The sheep (Ovis aries L.) has been an important farm animal species since its domestication. A wide array of indigenous sheep breeds with abundant phenotypic diversity exists for domestication and selection. Therefore, assessing the genetic diversity of a local sheep resource using a multi-molecular system is helpful for maintaining and conserving those breeds. This study aimed to investigate the genetic diversity of three native Chinese sheep breeds (Tibetan sheep, Sishui Fur sheep, and Small-tailed Han sheep) using 15 microsatellite markers and the second exon of the DRA gene. In regards to the microsatellites, on average, 19 alleles per loci were observed among all individuals. Across loci, the HO within the population was 0.652 ± 0.022 in Tibetan sheep, 0.603 ± 0.023 in Small-tailed Han sheep and 0.635 ± 0.022 in SFS, and for most populations, the H E and H O were inconsistent. In addition, affluent private alleles within the breed indicated that the breeds have different domestication histories or sites. In regards to the 2 exon of the DRA gene, three haplotypes were constructed by seven single-nucleotide polymorphisms (SNPs), which were identified in the second DRA exon and inferred the potential for phenotypic variety in these Chinese native sheep. In summary, the current study reveals the importance of implementing effective conservation strategies for these three native Chinese sheep.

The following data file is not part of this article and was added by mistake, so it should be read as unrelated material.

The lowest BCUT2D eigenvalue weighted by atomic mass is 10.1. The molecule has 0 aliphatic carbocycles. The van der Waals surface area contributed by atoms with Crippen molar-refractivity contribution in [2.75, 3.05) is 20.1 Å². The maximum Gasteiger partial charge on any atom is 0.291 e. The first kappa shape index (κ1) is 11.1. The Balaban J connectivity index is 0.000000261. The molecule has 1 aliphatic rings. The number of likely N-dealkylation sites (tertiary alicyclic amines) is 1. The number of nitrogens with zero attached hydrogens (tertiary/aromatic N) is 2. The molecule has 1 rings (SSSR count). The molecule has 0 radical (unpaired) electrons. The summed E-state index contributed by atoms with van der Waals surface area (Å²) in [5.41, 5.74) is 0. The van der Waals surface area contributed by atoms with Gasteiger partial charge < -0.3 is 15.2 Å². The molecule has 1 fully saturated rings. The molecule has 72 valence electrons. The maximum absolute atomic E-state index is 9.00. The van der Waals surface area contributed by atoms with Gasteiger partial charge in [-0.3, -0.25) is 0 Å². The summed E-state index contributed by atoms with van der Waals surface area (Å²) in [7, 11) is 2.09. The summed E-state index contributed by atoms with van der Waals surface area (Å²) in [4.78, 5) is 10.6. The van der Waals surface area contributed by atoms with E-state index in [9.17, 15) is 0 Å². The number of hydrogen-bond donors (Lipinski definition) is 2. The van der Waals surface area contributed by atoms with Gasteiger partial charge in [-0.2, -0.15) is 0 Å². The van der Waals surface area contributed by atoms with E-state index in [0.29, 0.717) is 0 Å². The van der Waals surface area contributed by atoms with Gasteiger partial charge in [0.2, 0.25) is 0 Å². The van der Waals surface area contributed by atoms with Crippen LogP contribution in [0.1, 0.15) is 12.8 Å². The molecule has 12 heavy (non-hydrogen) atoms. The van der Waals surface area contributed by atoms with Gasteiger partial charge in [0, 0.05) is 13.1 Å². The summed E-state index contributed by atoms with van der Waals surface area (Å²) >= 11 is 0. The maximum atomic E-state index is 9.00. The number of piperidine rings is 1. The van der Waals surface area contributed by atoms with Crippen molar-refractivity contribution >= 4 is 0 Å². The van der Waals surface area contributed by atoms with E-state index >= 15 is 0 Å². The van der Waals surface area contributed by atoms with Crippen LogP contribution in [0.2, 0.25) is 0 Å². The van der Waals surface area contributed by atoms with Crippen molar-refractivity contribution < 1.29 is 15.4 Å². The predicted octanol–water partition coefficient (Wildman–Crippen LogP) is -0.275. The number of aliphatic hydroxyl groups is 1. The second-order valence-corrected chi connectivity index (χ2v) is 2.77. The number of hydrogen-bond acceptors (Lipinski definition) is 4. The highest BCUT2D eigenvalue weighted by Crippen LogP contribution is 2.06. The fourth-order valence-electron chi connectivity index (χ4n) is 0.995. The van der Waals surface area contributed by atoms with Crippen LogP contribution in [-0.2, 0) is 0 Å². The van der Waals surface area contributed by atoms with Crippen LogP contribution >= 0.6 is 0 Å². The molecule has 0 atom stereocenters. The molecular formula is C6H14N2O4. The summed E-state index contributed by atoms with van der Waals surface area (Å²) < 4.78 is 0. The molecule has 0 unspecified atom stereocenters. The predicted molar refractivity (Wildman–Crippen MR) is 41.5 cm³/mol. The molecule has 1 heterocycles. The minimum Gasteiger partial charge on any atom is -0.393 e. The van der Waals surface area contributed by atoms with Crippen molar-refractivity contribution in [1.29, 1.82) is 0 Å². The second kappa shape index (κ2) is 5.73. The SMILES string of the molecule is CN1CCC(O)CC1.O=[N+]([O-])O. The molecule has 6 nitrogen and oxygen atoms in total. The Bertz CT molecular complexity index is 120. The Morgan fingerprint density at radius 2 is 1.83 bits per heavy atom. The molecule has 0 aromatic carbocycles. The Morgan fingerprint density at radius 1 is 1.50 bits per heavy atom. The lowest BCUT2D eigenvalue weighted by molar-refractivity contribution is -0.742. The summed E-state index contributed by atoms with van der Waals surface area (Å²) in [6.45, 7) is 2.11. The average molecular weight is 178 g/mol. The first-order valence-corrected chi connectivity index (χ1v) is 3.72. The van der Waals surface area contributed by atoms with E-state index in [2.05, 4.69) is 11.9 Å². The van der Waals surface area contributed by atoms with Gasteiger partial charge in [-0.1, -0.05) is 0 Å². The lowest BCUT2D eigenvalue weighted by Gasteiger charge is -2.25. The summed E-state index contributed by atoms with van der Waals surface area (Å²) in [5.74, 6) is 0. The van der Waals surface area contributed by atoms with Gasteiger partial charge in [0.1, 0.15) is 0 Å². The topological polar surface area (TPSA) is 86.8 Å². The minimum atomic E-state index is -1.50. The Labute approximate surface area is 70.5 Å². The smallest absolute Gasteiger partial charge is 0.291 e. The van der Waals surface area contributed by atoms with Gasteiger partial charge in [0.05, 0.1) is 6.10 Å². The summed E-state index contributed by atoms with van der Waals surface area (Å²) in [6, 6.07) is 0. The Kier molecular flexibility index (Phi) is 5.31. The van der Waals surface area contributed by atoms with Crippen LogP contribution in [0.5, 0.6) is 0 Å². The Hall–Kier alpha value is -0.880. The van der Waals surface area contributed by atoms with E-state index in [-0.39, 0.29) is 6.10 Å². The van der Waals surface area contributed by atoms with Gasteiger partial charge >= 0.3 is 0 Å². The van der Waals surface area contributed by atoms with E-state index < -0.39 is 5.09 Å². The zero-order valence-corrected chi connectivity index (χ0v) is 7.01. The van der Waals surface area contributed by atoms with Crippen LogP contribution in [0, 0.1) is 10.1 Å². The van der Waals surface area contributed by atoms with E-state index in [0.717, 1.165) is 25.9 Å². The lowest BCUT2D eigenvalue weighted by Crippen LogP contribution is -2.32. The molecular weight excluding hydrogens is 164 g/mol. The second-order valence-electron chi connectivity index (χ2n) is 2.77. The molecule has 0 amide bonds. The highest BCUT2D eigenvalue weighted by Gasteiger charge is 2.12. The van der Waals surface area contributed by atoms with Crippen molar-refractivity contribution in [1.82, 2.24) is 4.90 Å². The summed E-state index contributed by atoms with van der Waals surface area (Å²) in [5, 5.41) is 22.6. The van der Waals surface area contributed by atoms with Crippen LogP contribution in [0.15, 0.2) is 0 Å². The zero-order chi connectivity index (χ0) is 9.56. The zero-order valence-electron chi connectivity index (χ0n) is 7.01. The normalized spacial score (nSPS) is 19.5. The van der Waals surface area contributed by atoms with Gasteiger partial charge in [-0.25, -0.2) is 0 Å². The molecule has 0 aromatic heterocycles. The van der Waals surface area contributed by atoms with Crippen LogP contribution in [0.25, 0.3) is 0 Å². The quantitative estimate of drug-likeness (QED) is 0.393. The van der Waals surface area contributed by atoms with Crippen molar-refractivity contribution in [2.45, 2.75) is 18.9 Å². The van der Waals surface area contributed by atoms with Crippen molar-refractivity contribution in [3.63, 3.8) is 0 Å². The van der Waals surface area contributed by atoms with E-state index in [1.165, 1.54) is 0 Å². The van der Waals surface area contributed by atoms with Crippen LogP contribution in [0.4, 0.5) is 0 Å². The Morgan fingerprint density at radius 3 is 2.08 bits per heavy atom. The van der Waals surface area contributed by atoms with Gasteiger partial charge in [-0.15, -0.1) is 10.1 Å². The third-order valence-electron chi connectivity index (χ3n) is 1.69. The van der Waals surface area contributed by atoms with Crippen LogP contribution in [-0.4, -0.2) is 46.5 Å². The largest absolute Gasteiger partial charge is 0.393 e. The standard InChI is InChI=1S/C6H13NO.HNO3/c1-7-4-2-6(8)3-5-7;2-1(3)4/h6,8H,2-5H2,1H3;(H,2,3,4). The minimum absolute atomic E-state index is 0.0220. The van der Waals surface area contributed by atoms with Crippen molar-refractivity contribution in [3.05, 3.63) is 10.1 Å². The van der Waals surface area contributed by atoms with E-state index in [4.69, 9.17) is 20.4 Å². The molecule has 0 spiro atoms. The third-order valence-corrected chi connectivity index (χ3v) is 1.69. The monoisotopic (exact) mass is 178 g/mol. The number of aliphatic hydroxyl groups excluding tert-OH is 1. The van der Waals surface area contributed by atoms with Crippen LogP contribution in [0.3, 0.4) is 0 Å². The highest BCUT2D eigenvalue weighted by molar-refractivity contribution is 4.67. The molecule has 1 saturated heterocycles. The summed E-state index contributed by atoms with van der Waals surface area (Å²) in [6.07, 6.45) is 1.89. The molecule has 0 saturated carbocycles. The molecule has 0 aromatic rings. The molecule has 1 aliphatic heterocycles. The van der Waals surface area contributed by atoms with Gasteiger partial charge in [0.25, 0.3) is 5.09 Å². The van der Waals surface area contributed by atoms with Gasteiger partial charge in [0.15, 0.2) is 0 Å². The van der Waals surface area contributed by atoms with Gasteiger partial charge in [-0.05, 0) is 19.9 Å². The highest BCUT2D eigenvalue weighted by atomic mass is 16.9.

Russian Journal of Genetics – Springer Journals
Published: Feb 7, 2017
It’s your single place to instantly
discover and read the research
that matters to you.
Enjoy affordable access to
over 18 million articles from more than
15,000 peer-reviewed journals.
All for just $49/month
Query the DeepDyve database, plus search all of PubMed and Google Scholar seamlessly
Save any article or search result from DeepDyve, PubMed, and Google Scholar... all in one place.
Get unlimited, online access to over 18 million full-text articles from more than 15,000 scientific journals.
Read from thousands of the leading scholarly journals from SpringerNature, Elsevier, Wiley-Blackwell, Oxford University Press and more.
All the latest content is available, no embargo periods.
“Hi guys, I cannot tell you how much I love this resource. Incredible. I really believe you've hit the nail on the head with this site in regards to solving the research-purchase issue.”Daniel C.
“Whoa! It’s like Spotify but for academic articles.”@Phil_Robichaud
“I must say, @deepdyve is a fabulous solution to the independent researcher's problem of #access to #information.”@deepthiw
“My last article couldn't be possible without the platform @deepdyve that makes journal papers cheaper.”@JoseServera